I love the opening moments of our church’s zoom worship when each household is welcomed as their faces pop up on the screen. Like a modern-day Romper Room, the children are greeted by name: “Hi, Evelyn!” “Welcome, Weber family! How great that you’ve got your markers ready for coloring!” “Jeremy, is that you? I love that superhero cape you’re wearing!” The warm words, friendly waves, and smiles of recognition fill me up with joy.
I also love that our church has been intentional about providing ways for kids to participate in online worship. (Read more about that here and here.) Each week we send out a short email to everyone in which we do the following: list the Bible story that we’ll be reading, remind families to have art supplies, Lego and/or playdough nearby for children to use in response to the story, and invite the kids to bring a particular item along to worship.
The item we invite the children to bring always connects in some way to the Bible passage we’ll be reading. We also make sure it’s something that’s easy for already busy families to find. Some examples of what we've done so far: paper boats (Jesus Calms the Waves), paper palm branches (Palm Sunday), Alleluia paper butterflies (Easter), and a stick found while walking outdoors (Road to Emmaus).
After six weeks of online worship I’ve got a treasure chest filled with each of the props we’ve used. I can’t wait for the day we can meet again in person, open that chest, and pull out each prop as we recall the stories and remember how our faithful God provided for us. But for now, we’re still worshipping online, so I’m preparing for Pentecost. Here's some of what I'm working on.
Pentecost Ideas for Worshipping with Kids Online
- Invite children (of all ages!) to bring a specific item to use as part of your worship celebration. Some ideas:
- Bring some pinwheels to blow when you hear the words “wind” and “Spirit” during the story. Make your own pinwheels using these simple instructions or pick some up at the dollar store.
- Attach streamers, ribbons, or a dish towel to a wooden spoon. Wave it as we sing and when we read about the rushing wind.
- Print copies of this free Pentecost coloring page from Illustrated Ministry. Decorate them in advance (attach them to a stick and wave them!) or have them ready for your children to color as they listen along during worship.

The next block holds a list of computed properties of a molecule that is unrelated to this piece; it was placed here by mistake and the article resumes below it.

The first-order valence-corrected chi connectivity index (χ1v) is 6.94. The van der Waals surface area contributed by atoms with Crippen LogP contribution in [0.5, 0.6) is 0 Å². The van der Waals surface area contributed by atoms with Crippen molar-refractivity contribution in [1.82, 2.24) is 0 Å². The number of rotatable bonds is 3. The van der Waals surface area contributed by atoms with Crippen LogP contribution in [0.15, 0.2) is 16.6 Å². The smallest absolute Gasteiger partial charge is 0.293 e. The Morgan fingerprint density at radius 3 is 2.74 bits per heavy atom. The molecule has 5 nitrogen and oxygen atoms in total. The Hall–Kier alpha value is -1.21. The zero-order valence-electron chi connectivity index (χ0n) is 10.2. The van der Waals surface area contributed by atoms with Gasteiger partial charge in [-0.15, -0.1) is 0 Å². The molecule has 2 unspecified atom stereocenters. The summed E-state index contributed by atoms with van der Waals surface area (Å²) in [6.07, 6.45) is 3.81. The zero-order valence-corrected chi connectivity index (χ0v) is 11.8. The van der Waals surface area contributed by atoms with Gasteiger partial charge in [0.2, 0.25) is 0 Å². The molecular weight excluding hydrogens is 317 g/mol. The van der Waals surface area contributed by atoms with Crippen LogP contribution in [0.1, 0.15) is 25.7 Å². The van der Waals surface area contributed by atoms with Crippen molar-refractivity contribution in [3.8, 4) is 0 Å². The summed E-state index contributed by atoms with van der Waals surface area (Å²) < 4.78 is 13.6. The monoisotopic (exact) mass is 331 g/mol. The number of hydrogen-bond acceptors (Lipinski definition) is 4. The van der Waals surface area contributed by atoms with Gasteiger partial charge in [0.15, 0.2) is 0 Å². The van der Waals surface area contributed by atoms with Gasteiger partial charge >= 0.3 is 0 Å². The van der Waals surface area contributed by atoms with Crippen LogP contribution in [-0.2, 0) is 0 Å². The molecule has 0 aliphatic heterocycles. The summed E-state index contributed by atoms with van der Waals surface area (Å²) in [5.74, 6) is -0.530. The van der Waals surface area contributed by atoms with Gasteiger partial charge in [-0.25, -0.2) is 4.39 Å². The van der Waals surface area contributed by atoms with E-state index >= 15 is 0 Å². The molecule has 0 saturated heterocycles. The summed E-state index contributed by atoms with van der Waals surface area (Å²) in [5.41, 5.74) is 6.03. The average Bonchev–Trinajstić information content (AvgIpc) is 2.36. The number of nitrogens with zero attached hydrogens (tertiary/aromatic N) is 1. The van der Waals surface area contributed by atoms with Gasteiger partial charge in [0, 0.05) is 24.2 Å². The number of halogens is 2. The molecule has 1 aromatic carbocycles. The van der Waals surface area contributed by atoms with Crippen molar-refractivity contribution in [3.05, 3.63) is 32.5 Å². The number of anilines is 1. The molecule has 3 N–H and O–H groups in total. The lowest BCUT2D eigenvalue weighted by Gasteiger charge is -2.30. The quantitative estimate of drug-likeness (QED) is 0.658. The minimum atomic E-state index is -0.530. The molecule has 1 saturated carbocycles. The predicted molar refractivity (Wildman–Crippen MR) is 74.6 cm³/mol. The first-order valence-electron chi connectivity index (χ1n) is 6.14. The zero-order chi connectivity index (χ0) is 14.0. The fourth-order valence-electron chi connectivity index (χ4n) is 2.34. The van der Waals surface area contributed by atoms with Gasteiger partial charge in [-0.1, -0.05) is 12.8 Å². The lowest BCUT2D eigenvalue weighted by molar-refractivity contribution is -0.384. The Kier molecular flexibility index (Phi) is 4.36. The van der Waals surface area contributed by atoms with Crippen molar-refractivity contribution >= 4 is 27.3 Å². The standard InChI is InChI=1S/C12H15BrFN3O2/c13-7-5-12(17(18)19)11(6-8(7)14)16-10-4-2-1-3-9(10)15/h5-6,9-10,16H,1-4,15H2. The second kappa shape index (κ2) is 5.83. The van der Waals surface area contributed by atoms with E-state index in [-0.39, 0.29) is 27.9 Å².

- Use this simple prayer, inviting all ages to respond with “Thank you, Lord!”
Leader: For the Holy Spirit, whom you sent to be with us,
All: Thank you, Lord!
Leader: For the Holy Spirit, who helps us believe in Jesus,
All: Thank you, Lord!
Leader: For the Holy Spirit, who helps us know right and wrong,
All: Thank you, Lord!
Leader: For the Holy Spirit, who helps us care for others,
All; Thank you, Lord!
Leader: For the Holy Spirit, who helps us do what God wants us to do,
All: Thank you, Lord! Amen. (Dwell, Wonder,Year 1, Unit 6, Session 3, dwellcurriculum.org)
- Sing Happy Birthday, Dear Church together.
- In addition to reading the Pentecost story from Scripture, you might want to also read the story from a children’s story Bible or show a child friendly video version of the story.
Pentecost Ideas to Share with Families At Home
- Use these ideas (based on God’s Big Story card # 140, Wind and Fire at Pentecost) as you spend time in the Pentecost story together:
- After reading the story from Acts 2:1-41 in your Bible or a favorite children’s story Bible together, read it again and use your voices to make the following sound effects: whooshing wind, crackling flames, and babbling voices. End with a round of celebratory applause!
- Wonder about the story together by asking: What part of the story amazes you the most?
- Tell each other about a person who has taught you about Jesus and what you learned from them.
- Decorate (or have your children decorate!) a room in your house to celebrate the birth of the church. If you’ve got flame-colored streamers or balloons, great. If not, that’s okay too. Use whatever you have on hand. Don’t forget to sing Happy Birthday!
- What’s a birthday without a cake (or something else that’s sweet to eat)? Make a cake and cover it with candles or pull a pack of cookies out of the cupboard and have your kids frost them with store-bought icing or this 3 ingredient icing recipe. Stick some strawberry “flames” on top!
- Explain to your kids that, like the wind, we can’t see the Holy Spirit. Make or purchase pinwheels at the dollar store and invite your kids to blow into them as you talk about how wind works. Or go for a walk and see who can find signs of the wind at work. Talk about ways the Holy Spirit is at work too!
- Some of the best conversations happen as you color or work on a project side by side around the kitchen table. Print copies of this free Pentecost coloring page and color together as you talk about the story.
- Looking for a simple video about Pentecost to watch as a family? Check out Acts of the Apostles: What is Pentecost? by VeggieTales creator Phil Vischer.
How about you? Let us know how your church is including children during online worship and how you are encouraging families as they celebrate Pentecost at home.